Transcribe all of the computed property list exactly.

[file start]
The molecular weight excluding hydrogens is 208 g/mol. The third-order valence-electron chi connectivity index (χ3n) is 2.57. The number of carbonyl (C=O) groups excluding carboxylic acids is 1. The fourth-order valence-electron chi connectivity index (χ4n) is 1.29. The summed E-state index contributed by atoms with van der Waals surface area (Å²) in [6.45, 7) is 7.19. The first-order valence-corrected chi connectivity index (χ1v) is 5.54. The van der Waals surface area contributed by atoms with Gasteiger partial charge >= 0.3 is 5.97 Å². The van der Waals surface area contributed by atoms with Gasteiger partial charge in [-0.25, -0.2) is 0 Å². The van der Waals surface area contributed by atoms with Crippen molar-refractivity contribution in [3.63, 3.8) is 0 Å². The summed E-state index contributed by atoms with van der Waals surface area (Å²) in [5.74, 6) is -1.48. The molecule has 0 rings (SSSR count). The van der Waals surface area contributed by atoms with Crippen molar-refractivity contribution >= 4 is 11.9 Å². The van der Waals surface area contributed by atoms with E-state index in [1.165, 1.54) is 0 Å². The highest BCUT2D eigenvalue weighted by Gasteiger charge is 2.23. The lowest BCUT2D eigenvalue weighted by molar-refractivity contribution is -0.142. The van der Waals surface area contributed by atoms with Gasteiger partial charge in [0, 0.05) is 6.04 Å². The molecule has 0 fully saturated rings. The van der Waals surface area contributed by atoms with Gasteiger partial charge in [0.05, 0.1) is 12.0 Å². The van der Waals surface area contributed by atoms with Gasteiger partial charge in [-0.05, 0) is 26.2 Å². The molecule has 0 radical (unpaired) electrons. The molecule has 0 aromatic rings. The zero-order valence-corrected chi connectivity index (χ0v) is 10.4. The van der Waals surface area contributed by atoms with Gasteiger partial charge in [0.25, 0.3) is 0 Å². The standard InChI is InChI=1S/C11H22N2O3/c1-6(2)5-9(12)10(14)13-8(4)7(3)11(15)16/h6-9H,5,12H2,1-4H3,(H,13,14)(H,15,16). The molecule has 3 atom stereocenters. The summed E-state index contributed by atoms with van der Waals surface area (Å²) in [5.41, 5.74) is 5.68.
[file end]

The molecular weight excluding hydrogens is 208 g/mol. The third-order valence-electron chi connectivity index (χ3n) is 2.57. The number of carbonyl (C=O) groups excluding carboxylic acids is 1. The fourth-order valence-electron chi connectivity index (χ4n) is 1.29. The summed E-state index contributed by atoms with van der Waals surface area (Å²) in [6.45, 7) is 7.19. The first-order valence-corrected chi connectivity index (χ1v) is 5.54. The van der Waals surface area contributed by atoms with Gasteiger partial charge >= 0.3 is 5.97 Å². The van der Waals surface area contributed by atoms with Gasteiger partial charge in [-0.25, -0.2) is 0 Å². The van der Waals surface area contributed by atoms with Crippen molar-refractivity contribution in [3.63, 3.8) is 0 Å². The summed E-state index contributed by atoms with van der Waals surface area (Å²) in [5.74, 6) is -1.48. The molecule has 0 rings (SSSR count). The van der Waals surface area contributed by atoms with Crippen molar-refractivity contribution >= 4 is 11.9 Å². The van der Waals surface area contributed by atoms with E-state index in [1.165, 1.54) is 0 Å². The highest BCUT2D eigenvalue weighted by Gasteiger charge is 2.23. The lowest BCUT2D eigenvalue weighted by molar-refractivity contribution is -0.142. The van der Waals surface area contributed by atoms with Gasteiger partial charge in [0, 0.05) is 6.04 Å². The molecule has 0 fully saturated rings. The van der Waals surface area contributed by atoms with Gasteiger partial charge in [0.05, 0.1) is 12.0 Å². The van der Waals surface area contributed by atoms with Gasteiger partial charge in [-0.05, 0) is 26.2 Å². The molecule has 0 radical (unpaired) electrons. The molecule has 0 aromatic rings. The zero-order valence-corrected chi connectivity index (χ0v) is 10.4. The van der Waals surface area contributed by atoms with Gasteiger partial charge in [0.25, 0.3) is 0 Å². The standard InChI is InChI=1S/C11H22N2O3/c1-6(2)5-9(12)10(14)13-8(4)7(3)11(15)16/h6-9H,5,12H2,1-4H3,(H,13,14)(H,15,16). The molecule has 3 atom stereocenters. The summed E-state index contributed by atoms with van der Waals surface area (Å²) in [5.41, 5.74) is 5.68.